Talk of momentum is mostly an exercise in mysticism. Unless measured physically — as it relates to velocity and mass — momentum is figurative, nothing more than idea, a feeling.
Yet it’s an apt description of something in motion, and I can think of no better word to represent the steady progress of ideas — real legislation, even — toward fixing the busted way North Carolina stores, distributes, and sells liquor.
All involved — brewers, vintners, consumers — have reason for optimism, albeit with a healthy shot of caution.
Lawmakers this session have filed what amounts to a jumble of bills designed to ease restrictive Prohibition-era rules enacted in the first half of the 20th century. These bills, including an omnibus measure filed Tuesday in the House, would allow distillers to sell spirituous liquor directly to consumers in other states and remove limits on sales to customers visiting one of the nearly 60 craft distilleries in the state.
The bills would authorize public colleges and universities to allow the sale of alcohol at stadiums, athletic facilities, and arenas on school property. They would allow distillers to serve mixed drinks, for brewers to more freely distribute their beer, and for communities to decide whether they want liquor sold on Sundays.
But these bills, at least so far, have failed to address the rabid coyote in the corner. About 170 politically entrenched boards, which operate loosely under the auspices of the N.C. Alcoholic Beverage Control Commission, oversee the distribution, sale, and revenue from alcohol in cities and counties throughout the state. As we’ve written — again and again — these boards distribute some money from alcohol sales to another set of politicians in respective communities, though there’s really no clear formula for that distribution or uniform targets for the money. The funding has become a sort of entitlement, and communities used to that money are seeing it disturbed by what has become a steady political breeze.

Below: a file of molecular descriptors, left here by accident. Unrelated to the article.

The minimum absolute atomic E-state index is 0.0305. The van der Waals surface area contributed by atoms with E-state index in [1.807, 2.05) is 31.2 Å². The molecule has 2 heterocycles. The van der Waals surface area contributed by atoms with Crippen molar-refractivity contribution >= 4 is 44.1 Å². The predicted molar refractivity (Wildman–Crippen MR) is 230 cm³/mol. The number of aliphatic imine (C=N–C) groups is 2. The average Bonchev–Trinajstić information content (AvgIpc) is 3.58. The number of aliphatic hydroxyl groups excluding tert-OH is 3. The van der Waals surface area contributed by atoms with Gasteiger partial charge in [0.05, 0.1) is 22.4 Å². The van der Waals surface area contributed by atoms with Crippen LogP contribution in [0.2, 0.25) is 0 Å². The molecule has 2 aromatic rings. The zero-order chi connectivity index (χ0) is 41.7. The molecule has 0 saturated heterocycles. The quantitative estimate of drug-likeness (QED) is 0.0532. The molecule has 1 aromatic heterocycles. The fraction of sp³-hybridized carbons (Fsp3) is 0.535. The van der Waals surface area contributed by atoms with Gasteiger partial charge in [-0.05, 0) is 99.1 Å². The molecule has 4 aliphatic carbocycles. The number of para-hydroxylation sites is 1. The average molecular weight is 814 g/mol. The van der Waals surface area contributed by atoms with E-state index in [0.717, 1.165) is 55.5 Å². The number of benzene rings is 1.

They’re feeling threatened and are rallying in support of the status quo.
But, setting aside the idea of full privatization, implementing a centralized system — like Virginia, for example — is one plausible idea, and one that would include finding ways to equitably disperse alcohol money around the state.
The issue with the boards is ultra-sensitive politically, but lawmakers aren’t averse to making suggestions.
Senate Bill 87 — and its companion, House Bill 91 — would require the merger of ABC systems in a county with two or more ABC systems. There are lots of those. Brunswick County, for instance, has nine boards, which is a ridiculous number.
One North Carolina distiller who supports the status quo has more than once told me that no system is perfect. It’s true. All 50 states govern alcohol differently, and each has it strengths and its flaws.
This, too is true: Ye Olde N.C. Spirits Express has just plain run out of track.
Let’s keep in mind lawmakers are working with a stack of bills, and the result may be predictable yet positive. Or, it could be something else altogether.
While it’s OK to celebrate the progress lawmakers are making toward modernizing the antique N.C. ABC system, we may want to thinking about tempering that high-proof whiskey with a little water.